Vacation Rentals, Hepatitis A Fuel Controversies at University Heights Forum - NBC 7 San Diego

Vacation Rentals, Hepatitis A Fuel Controversies at University Heights Forum

“He addressed initially the areas that I asked him to talk about, zoning, homelessness,” said Neidenberg. “We talked about Hep A.”

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    NEWSLETTERS

    San Diego City Councilmember Chris Ward discussed his proposals to regulate short-term vacation rentals at a community meeting. NBC 7's Astrid Solorzano reports.

    (Published Friday, Oct. 6, 2017)

    Tensions ran high Thursday evening at a University Heights' community monthly meeting on Thursday, amid strained discussions about short-term vacation rentals.

    Dozens of people showed up at the University Heights Community Association forum, and many demanded to hear from San Diego City Councilmember Chris Ward about his proposal to regulate short-term vacation rentals.

    Carol Neidenberg, the president of the University Heights Community Association, invited Ward to speak about issues in their district.

    “He addressed initially the areas that I asked him to talk about, zoning, homelessness,” said Neidenberg. “We talked about Hep A.”

    Shortly after the meeting, the group Save San Diego Neighborhoods demanded answers, placing further pressure on Ward.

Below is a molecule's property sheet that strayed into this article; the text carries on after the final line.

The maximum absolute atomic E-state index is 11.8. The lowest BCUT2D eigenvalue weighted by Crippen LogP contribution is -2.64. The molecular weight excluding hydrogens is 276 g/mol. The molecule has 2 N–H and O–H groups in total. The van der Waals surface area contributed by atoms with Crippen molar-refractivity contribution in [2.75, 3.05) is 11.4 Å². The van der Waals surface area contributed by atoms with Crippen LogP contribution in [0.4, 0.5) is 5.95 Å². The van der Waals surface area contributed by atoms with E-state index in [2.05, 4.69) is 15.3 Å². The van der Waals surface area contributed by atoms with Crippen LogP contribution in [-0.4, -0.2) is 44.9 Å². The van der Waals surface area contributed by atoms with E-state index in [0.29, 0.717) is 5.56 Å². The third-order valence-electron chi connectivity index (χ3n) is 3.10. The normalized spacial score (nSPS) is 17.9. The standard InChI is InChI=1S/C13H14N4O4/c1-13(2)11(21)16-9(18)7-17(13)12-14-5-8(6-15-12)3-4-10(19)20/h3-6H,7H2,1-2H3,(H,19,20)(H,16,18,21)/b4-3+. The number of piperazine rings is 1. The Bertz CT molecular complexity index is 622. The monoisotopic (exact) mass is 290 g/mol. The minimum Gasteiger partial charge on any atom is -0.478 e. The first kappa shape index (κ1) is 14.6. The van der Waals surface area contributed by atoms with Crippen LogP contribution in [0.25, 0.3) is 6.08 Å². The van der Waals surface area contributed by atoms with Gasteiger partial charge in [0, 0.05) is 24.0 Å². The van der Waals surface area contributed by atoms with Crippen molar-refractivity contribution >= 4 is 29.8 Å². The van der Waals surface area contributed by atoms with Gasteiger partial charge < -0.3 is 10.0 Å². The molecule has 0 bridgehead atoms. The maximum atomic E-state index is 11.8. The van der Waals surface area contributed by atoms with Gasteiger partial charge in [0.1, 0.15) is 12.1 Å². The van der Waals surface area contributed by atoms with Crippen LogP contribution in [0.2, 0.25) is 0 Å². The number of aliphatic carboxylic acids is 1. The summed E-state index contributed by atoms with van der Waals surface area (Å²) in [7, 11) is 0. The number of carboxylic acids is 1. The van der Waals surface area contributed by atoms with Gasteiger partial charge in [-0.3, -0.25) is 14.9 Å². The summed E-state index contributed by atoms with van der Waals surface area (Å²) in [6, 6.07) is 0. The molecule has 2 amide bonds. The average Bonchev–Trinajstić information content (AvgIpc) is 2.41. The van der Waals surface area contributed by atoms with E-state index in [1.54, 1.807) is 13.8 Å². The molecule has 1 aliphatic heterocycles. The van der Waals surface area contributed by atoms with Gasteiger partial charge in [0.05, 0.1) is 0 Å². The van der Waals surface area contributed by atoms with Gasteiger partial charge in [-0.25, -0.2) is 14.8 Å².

The group doesn't belong to University Heights but decided to attend. Tom Coat, the president of Save San Diego Neighborhoods, explained the homes have been essentially converted into hotels for tourists around residential neighborhoods.

    Last month, Ward along with three other councilmembers proposed allowing owners to rent out up to three properties as short-term rentals. Owners would have to enforce a 3-night minimum stay for renters near the beach, as well as those in a historic district.

    According to the proposal, there would be fines up to $5,000 for noise and nuisance violations. Those are just a few of their suggestions.

    Ward told NBC 7 his group proposal is one of several that will be considered this month.

    “We may very well be able to connect some concepts from one or more of the proposals together," said Ward.

    There will be a city council vote on Oct. 23 to address the issue.

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